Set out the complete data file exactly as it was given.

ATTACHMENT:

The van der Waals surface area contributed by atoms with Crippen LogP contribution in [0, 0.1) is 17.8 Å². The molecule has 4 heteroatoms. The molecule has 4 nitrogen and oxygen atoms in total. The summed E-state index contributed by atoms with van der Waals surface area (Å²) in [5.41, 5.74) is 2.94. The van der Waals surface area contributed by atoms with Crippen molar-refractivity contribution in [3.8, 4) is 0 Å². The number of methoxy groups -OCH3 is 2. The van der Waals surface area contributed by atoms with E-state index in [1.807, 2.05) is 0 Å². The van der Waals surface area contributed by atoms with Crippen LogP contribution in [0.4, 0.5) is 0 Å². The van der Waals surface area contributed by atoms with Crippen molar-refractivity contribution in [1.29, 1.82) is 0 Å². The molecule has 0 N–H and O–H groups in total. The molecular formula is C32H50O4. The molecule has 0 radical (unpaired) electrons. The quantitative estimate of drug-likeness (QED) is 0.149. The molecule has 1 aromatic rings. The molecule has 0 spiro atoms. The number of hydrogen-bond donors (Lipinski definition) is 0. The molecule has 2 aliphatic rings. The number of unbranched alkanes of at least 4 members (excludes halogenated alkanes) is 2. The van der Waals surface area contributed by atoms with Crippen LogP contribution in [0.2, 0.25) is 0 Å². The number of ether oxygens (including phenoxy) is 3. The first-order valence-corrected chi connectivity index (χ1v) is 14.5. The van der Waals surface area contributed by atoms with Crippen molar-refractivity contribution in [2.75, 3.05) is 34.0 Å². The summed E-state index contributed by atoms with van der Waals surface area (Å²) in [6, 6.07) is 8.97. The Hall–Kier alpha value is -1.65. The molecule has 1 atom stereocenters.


The van der Waals surface area contributed by atoms with Crippen LogP contribution in [0, 0.1) is 17.8 Å². The molecule has 4 heteroatoms. The molecule has 4 nitrogen and oxygen atoms in total. The summed E-state index contributed by atoms with van der Waals surface area (Å²) in [5.41, 5.74) is 2.94. The van der Waals surface area contributed by atoms with Crippen molar-refractivity contribution in [3.8, 4) is 0 Å². The number of methoxy groups -OCH3 is 2. The van der Waals surface area contributed by atoms with E-state index in [1.807, 2.05) is 0 Å². The van der Waals surface area contributed by atoms with Crippen LogP contribution in [0.4, 0.5) is 0 Å². The van der Waals surface area contributed by atoms with Crippen molar-refractivity contribution in [1.29, 1.82) is 0 Å². The molecule has 0 N–H and O–H groups in total. The molecular formula is C32H50O4. The molecule has 0 radical (unpaired) electrons. The quantitative estimate of drug-likeness (QED) is 0.149. The molecule has 1 aromatic rings. The molecule has 0 spiro atoms. The number of hydrogen-bond donors (Lipinski definition) is 0. The molecule has 2 aliphatic rings. The number of unbranched alkanes of at least 4 members (excludes halogenated alkanes) is 2. The van der Waals surface area contributed by atoms with Crippen LogP contribution in [0.2, 0.25) is 0 Å². The number of ether oxygens (including phenoxy) is 3. The first-order valence-corrected chi connectivity index (χ1v) is 14.5. The van der Waals surface area contributed by atoms with Crippen molar-refractivity contribution in [2.75, 3.05) is 34.0 Å². The summed E-state index contributed by atoms with van der Waals surface area (Å²) in [6, 6.07) is 8.97. The Hall–Kier alpha value is -1.65. The molecule has 1 atom stereocenters.